The length of a woman's skirt has become a battleground in China of late, with people slinging opinions on both sides of the knee.
Last month Shanghai Metro asked women to don more clothes when taking the subway. In a post on Sina Weibo, China's biggest microblogging site, Shanghai Metro said they need to avoid revealing garments if they want to lessen their chances of being sexually harassed.
This month it is Guilin's turn to enter the ring. At Guilin Merryland Theme Park in China's Guanxi Province female visitors have been offered discounted tickets if they wear less. Nicknamed "Love Miniskirt," the two-month campaign allows female visitors to a half-price park admission if they are in skirts shorter than 38 centimetres.
The two incidents have attracted a lot of talk, and in some instances action. In Shanghai, women stormed onto the subway, armed with signs vocalizing their discontent. Over at the theme park, plenty of scantily-clad women entered its grounds, leaving others tut-tuting from the outside.
Opinion has been divided over the incidences.
"It's a humiliation. You can see how Chinese society is consuming women's appearances and sexuality," commented Mandy Guo, who works at a media company in Beijing.
Her colleague, Wong Shutong, was equally incensed, if unsurprised. "I've heard of some bars that launched a similar campaign, saying girls wearing bikinis could enter for free. It is just a joke for men, who will obviously love it."
But Xiang Xiangping, a student at the Communication University of China, adopted a different, more light-hearted approach. "If women can get a discount without losing much dignity, why not wear a miniskirt?"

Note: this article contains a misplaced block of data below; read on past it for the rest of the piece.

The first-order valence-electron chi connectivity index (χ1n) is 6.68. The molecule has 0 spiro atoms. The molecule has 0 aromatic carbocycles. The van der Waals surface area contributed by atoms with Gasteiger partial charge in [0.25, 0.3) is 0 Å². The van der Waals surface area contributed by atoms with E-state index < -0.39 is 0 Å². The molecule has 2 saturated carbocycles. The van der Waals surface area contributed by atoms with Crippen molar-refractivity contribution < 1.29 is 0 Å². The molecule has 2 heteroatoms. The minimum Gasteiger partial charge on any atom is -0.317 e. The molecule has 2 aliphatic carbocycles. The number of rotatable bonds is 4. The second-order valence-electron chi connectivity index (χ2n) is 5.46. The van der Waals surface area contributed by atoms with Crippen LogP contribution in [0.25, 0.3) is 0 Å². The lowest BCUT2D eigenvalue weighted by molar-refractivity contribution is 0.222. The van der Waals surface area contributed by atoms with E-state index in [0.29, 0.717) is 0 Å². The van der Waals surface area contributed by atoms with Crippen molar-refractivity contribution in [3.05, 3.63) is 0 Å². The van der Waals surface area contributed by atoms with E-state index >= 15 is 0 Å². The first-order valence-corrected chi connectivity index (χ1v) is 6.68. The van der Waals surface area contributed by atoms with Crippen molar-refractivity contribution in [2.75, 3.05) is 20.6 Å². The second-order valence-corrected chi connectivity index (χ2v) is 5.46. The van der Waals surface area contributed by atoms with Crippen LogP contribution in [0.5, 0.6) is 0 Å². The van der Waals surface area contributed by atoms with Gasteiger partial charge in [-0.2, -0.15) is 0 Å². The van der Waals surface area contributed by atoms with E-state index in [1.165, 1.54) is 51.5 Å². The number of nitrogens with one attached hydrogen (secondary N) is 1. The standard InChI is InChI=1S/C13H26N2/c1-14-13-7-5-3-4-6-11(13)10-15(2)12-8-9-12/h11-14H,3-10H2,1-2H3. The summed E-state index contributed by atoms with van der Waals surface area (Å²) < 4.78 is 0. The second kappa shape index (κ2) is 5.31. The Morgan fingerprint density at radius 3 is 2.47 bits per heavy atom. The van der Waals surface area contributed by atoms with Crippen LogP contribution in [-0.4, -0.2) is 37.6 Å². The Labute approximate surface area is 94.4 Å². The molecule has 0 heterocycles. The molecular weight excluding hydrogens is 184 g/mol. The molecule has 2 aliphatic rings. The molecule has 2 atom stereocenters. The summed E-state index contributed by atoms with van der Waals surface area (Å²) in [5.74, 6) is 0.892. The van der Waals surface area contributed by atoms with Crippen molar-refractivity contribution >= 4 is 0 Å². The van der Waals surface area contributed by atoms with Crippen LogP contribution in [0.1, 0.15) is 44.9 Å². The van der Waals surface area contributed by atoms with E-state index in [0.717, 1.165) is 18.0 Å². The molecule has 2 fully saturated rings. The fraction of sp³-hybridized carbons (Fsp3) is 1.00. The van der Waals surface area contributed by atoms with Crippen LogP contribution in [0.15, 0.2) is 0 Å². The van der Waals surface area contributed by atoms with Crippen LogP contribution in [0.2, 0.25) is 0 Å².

Debating women's attire is nothing new to China, where the worlds of politics and fashion have frequently converged. As the old Imperial order crumbled, so did the century's old fetish for foot-binding. Then, decades later Mao championed a form of androgynous clothing for women in the hope it would help them "hold up half the sky." By the end of the century a new fashion had emerged, or rather new fashions. Deng Xiaoping's phrase "to get rich is glorious" manifested in city high streets that could rival those of New York and London.
The pace of change has been dizzying and in it people have definitely become confused.
"Before women were restrained by traditional values, but now there is no idea what the mainstream is in terms of clothes," said Xiang.
"Some women want to dress in a sexy way, like Gan Lulu, who uses her naked body to make herself the focus of the media, but I like to be conservative" added Guo, who avoids wearing skirts on public transport that are above the knees upon hearing of a man who sexually harassed women on a Beijing bus route.
Commenting on Shanghai Metro's clothing warning in a recent editorial in Global Times, Xue Xinran, who wrote The Good Women of China, said that Chinese women have struggled to grasp feminism properly as a result of such recent and fast change. "China only opened up to the world 30 years ago. Most Chinese women then had no time to embrace the concept of feminism because they were working hard to guarantee basic living conditions and discover the joys of life," Xue said.
This might explain why the SlutWalk movement, which spread throughout most major cities of the world last year and got as far as Hong Kong, failed to cross the sea, despite similar issues being present on the Chinese mainland.
But it looks like times are changing. To get rich might be glorious; certain aspects like the battle over hemlines, less so. All of the girls interviewed were divided about how they should dress and the implications of clothing, yet all united on a common principle: women should be free to wear what they choose without being either awarded or harassed.
It will be interesting to see where the battle will go from here, shorter, longer or simply up to the individual to decide.